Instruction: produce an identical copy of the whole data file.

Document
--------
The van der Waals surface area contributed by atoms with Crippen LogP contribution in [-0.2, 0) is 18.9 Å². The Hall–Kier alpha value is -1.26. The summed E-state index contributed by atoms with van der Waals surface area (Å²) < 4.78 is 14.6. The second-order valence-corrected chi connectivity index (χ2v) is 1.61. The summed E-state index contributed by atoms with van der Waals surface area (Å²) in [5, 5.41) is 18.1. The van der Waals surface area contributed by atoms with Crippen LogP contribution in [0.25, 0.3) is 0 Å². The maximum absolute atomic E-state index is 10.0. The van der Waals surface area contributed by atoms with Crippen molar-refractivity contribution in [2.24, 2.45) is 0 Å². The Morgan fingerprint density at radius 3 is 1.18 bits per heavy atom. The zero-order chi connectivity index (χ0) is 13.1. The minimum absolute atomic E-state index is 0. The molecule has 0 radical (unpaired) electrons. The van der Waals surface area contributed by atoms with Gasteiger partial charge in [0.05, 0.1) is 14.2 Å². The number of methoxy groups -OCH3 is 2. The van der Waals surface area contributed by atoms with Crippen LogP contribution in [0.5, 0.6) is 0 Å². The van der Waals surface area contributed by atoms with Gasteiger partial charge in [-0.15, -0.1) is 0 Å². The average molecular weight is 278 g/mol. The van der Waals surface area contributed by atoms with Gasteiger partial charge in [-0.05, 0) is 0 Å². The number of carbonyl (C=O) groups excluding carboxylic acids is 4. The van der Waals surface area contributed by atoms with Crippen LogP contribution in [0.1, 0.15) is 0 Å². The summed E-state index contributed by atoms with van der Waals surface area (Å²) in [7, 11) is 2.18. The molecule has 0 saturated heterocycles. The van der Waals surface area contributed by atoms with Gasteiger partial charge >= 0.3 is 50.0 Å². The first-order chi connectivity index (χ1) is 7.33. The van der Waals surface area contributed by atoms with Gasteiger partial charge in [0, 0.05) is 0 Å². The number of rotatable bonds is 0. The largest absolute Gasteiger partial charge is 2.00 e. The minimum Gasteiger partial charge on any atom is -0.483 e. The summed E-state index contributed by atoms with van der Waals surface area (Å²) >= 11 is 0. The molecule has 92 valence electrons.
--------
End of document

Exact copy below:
The van der Waals surface area contributed by atoms with Crippen LogP contribution in [-0.2, 0) is 18.9 Å². The Hall–Kier alpha value is -1.26. The summed E-state index contributed by atoms with van der Waals surface area (Å²) < 4.78 is 14.6. The second-order valence-corrected chi connectivity index (χ2v) is 1.61. The summed E-state index contributed by atoms with van der Waals surface area (Å²) in [5, 5.41) is 18.1. The van der Waals surface area contributed by atoms with Crippen LogP contribution in [0.25, 0.3) is 0 Å². The maximum absolute atomic E-state index is 10.0. The van der Waals surface area contributed by atoms with Crippen molar-refractivity contribution in [2.24, 2.45) is 0 Å². The Morgan fingerprint density at radius 3 is 1.18 bits per heavy atom. The zero-order chi connectivity index (χ0) is 13.1. The minimum absolute atomic E-state index is 0. The molecule has 0 radical (unpaired) electrons. The van der Waals surface area contributed by atoms with Gasteiger partial charge in [0.05, 0.1) is 14.2 Å². The number of methoxy groups -OCH3 is 2. The van der Waals surface area contributed by atoms with Crippen LogP contribution in [0.5, 0.6) is 0 Å². The van der Waals surface area contributed by atoms with Gasteiger partial charge in [-0.15, -0.1) is 0 Å². The average molecular weight is 278 g/mol. The van der Waals surface area contributed by atoms with Gasteiger partial charge in [-0.05, 0) is 0 Å². The number of carbonyl (C=O) groups excluding carboxylic acids is 4. The van der Waals surface area contributed by atoms with Crippen LogP contribution in [0.1, 0.15) is 0 Å². The summed E-state index contributed by atoms with van der Waals surface area (Å²) in [7, 11) is 2.18. The molecule has 0 saturated heterocycles. The van der Waals surface area contributed by atoms with Gasteiger partial charge >= 0.3 is 50.0 Å². The first-order chi connectivity index (χ1) is 7.33. The van der Waals surface area contributed by atoms with Gasteiger partial charge in [0, 0.05) is 0 Å². The number of rotatable bonds is 0. The largest absolute Gasteiger partial charge is 2.00 e. The minimum Gasteiger partial charge on any atom is -0.483 e. The summed E-state index contributed by atoms with van der Waals surface area (Å²) >= 11 is 0. The molecule has 92 valence electrons.